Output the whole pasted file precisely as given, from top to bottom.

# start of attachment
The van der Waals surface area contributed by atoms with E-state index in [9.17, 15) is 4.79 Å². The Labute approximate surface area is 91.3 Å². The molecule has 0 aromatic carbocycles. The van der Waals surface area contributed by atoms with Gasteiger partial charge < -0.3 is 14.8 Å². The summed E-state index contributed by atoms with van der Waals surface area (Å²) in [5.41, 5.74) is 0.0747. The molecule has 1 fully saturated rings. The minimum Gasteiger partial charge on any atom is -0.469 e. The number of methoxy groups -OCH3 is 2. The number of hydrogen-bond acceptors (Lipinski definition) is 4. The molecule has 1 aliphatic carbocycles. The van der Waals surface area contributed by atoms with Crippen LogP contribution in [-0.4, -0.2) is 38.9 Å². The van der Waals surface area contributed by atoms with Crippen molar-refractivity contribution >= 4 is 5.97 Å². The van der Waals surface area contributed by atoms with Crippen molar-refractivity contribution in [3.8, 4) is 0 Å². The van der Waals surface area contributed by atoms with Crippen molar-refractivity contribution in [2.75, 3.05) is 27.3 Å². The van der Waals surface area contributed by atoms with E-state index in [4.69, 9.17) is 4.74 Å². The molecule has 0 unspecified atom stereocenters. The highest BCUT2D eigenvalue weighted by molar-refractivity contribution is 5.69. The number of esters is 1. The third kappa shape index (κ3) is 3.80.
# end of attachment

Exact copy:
The van der Waals surface area contributed by atoms with E-state index in [9.17, 15) is 4.79 Å². The Labute approximate surface area is 91.3 Å². The molecule has 0 aromatic carbocycles. The van der Waals surface area contributed by atoms with Gasteiger partial charge < -0.3 is 14.8 Å². The summed E-state index contributed by atoms with van der Waals surface area (Å²) in [5.41, 5.74) is 0.0747. The molecule has 1 fully saturated rings. The minimum Gasteiger partial charge on any atom is -0.469 e. The number of methoxy groups -OCH3 is 2. The number of hydrogen-bond acceptors (Lipinski definition) is 4. The molecule has 1 aliphatic carbocycles. The van der Waals surface area contributed by atoms with Crippen LogP contribution in [-0.4, -0.2) is 38.9 Å². The van der Waals surface area contributed by atoms with Crippen molar-refractivity contribution >= 4 is 5.97 Å². The van der Waals surface area contributed by atoms with Crippen molar-refractivity contribution in [3.8, 4) is 0 Å². The van der Waals surface area contributed by atoms with Crippen molar-refractivity contribution in [2.75, 3.05) is 27.3 Å². The van der Waals surface area contributed by atoms with E-state index in [4.69, 9.17) is 4.74 Å². The molecule has 0 unspecified atom stereocenters. The highest BCUT2D eigenvalue weighted by molar-refractivity contribution is 5.69. The number of esters is 1. The third kappa shape index (κ3) is 3.80.